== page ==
In the next in our series of athletes overcoming obstacles, Neil Cohen shares the story of NYC Firefighter Matt Long’s inspirational comeback after a horrific cycling accident.
As sports fans, we spend hours each week watching and dissecting our teams’ efforts. We feel the euphoria when David Ortiz hits a breathtaking, game-tying grand slam to bring his Red Sox back from the brink and we feel the heartache when Torii Hunter just misses the greatest post-season catch ever and lands on his head in the bullpen—his World Series dream soon to be over.
We live for these moments; we marvel at athletes who can do things we can only dream about. We feel angered when they let us down and joy when they come through in moments when it seems all hope is lost. And every now and then, we hear about a story that helps us understand the true power of sports and why we love them so much. Sometimes these stories take our breath away.
I had no idea who Matt Long was as I sat down to watch The Daily Show with Jon Stewart in August 2011. I imagine most people have no idea who he is or what he’s accomplished. Matt Long isn’t a professional athlete; you can’t buy his baseball card or see him when you turn on the games every Sunday. He’s just a “regular guy”—one of us—who has done something extraordinary.
Matt Long’s story starts on the morning of December 22, 2005. Because of a transit strike, Long chose to ride his bike to his job as an instructor for the NYC Fire Department on Randall Island. A few blocks into his ride, the driver of a bus chartered by the soon-to-collapse investment bank Bear Stearns made an illegal right turn, hitting and crushing Long in the process. Long wasn’t just hit by the bus, he was completely run over, sucked underneath and impaled by his own bike in the process. Emergency crews at the scene literally had to cut his bike away from him—it having sawed through his mid-section like something from a bad horror movie, only worse.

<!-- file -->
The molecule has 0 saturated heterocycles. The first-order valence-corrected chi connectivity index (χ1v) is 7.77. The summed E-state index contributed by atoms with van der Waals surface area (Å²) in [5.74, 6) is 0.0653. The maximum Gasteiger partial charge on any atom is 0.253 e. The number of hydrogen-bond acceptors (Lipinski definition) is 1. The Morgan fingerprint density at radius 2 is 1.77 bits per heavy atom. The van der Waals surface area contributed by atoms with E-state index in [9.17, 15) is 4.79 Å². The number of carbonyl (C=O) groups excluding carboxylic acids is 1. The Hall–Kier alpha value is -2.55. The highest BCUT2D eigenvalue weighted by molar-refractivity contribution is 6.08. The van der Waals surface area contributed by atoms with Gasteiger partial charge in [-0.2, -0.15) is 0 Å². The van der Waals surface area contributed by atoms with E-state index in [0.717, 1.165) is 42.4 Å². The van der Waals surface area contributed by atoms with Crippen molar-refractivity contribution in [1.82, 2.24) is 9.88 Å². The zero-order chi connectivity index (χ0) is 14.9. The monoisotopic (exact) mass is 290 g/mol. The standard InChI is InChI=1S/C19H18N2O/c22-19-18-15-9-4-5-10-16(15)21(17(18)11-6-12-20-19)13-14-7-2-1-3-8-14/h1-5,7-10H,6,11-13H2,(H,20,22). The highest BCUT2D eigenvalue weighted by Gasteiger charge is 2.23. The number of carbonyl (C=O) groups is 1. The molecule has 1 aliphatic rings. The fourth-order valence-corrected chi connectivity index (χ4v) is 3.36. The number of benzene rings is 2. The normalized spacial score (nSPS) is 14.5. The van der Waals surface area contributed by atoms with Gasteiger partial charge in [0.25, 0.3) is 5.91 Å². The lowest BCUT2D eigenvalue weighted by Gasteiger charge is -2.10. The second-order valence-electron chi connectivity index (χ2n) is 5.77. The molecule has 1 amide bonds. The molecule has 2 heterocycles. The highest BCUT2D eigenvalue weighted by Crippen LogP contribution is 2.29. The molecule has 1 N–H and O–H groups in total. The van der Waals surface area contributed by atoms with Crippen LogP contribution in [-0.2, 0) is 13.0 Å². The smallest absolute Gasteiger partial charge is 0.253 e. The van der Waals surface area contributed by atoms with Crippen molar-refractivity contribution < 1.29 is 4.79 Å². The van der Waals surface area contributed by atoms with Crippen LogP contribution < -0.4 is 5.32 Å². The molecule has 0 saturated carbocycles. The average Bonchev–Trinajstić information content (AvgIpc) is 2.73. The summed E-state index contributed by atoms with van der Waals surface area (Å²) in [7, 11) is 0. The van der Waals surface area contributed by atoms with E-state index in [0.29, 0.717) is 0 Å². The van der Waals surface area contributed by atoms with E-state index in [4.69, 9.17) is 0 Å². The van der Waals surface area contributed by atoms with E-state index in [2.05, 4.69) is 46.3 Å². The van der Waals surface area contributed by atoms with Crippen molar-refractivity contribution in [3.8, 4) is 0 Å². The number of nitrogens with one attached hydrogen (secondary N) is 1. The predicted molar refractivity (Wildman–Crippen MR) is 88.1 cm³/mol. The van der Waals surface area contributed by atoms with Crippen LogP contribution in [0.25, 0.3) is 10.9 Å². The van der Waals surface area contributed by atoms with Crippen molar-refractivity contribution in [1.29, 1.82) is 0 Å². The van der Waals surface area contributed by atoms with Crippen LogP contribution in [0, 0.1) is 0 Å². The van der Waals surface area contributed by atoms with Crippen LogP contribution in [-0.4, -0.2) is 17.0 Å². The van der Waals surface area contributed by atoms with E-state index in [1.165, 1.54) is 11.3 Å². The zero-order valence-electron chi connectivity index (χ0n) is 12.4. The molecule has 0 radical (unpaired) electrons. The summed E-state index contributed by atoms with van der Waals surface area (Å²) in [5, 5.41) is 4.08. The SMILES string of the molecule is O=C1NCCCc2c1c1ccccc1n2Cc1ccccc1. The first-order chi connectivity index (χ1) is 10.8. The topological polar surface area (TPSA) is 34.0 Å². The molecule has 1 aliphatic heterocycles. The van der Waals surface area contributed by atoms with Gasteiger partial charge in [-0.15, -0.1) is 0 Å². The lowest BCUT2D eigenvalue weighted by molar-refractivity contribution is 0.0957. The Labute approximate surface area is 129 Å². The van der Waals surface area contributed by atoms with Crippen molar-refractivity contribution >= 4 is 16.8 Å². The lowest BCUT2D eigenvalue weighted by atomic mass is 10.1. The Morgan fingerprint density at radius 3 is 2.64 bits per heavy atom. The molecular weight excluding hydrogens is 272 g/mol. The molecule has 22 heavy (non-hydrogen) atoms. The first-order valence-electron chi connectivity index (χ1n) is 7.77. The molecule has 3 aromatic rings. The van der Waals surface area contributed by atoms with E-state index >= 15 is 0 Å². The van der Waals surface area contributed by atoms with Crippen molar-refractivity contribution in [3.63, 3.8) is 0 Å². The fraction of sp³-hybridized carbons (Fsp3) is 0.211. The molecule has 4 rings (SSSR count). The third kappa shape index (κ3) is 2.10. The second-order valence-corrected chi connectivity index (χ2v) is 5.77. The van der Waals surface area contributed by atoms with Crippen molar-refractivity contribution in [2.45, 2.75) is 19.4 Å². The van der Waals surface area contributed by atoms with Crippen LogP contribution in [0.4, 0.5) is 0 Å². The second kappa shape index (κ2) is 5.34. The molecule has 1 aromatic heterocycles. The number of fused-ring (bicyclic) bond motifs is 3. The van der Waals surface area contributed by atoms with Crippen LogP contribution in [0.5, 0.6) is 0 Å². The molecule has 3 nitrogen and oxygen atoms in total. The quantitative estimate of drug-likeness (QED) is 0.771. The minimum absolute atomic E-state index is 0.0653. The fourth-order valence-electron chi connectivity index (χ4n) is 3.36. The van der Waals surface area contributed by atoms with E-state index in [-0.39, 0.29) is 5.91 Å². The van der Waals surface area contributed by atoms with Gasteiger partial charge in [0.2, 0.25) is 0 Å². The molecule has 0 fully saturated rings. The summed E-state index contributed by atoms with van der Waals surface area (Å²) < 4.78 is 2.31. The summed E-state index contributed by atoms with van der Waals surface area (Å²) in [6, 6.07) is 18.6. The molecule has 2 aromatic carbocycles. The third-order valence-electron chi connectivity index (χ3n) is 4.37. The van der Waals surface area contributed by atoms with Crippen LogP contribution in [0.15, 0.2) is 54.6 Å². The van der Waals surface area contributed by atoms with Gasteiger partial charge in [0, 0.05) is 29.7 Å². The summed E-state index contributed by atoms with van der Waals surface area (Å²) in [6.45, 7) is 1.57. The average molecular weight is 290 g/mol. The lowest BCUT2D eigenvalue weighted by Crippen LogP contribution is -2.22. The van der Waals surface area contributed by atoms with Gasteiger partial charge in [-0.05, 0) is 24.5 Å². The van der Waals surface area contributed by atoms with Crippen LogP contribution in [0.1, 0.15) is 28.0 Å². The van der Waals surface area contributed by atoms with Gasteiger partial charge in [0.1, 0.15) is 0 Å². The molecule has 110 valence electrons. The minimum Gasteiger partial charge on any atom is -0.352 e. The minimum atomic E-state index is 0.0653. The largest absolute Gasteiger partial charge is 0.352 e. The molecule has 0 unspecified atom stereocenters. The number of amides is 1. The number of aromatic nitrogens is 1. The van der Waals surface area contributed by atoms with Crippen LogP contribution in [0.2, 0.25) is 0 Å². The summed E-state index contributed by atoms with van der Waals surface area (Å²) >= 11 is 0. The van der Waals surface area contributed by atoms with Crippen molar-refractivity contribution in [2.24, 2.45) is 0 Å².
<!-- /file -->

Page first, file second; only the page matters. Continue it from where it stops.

By the time first responders got Long to the hospital, and following a staggering 68 units of blood during the first 10 hours of surgery, doctors gave him less than a 5% chance of survival. In this Runner’s World piece his doctors described his initial surgery—more than 40 would follow–and the damage the bus had inflicted as worse than soldiers hit with mortar fire in Iraq.
Just some of his injuries included a crushed pelvis, fractured right shoulder, compound fractures of the left tibia, femur and foot, torn rectum, perforated abdominal walls and a fractured right hip. The pelvis injury would lead to one leg being shorter than the other. Doctors told Long that he might never walk again without assistance, let alone run. As Long would detail in his book The Long Run, however, the mental aspect of his recovery would, in many ways, be more difficult than the physical.
Prior to the accident, Long was in the best shape of his life, having recently qualified for the Boston Marathon by running a 3:13:59 NYC Marathon and an 11 hour and 18 minute Ironman triathlon in Lake Placid that included a 3:44:38 marathon. Long wasn’t world class as he neared age 40, but he was most definitely elite, and racing defined who he was.
Now, with all of his hopes and dreams dashed, he faced the prospect of an unknown future filled with many surgeries and hours upon hours of physical therapy. Long yearned to be the guy everyone knew before the accident, and ultimately he believed that running and competing in the sports he loved would return him to his former self.
After two years of rehabilitation, and before he could even walk without assistance, let alone run, Long set his sights on the 2008 NYC Marathon. He began training—running his first mile since the accident in over 17 minutes, a far cry from his former self, but a mile nonetheless. Long would finish the marathon in 7:21:22 and in crossing that finish line—followed by 10 push-ups of course—he knew he was “back.”
Not one to be satisfied with just a measly marathon, Long would compete the following year in the Lake Placid Iron Man completing the grueling race in 16 hours, 58 minutes, beating the 17 hour cut-off for official finishers by a mere two minutes.
Long’s doctors credited his elite conditioning and heart for keeping him alive following the accident. Sports had saved his life once, and it would save it again. He doesn’t grace the back pages of the local newspaper or cause an uproar with any tweets he sends, but he quietly represents all that sports can be when it’s right and the power of setting an outrageous goal and having the will to accomplish it.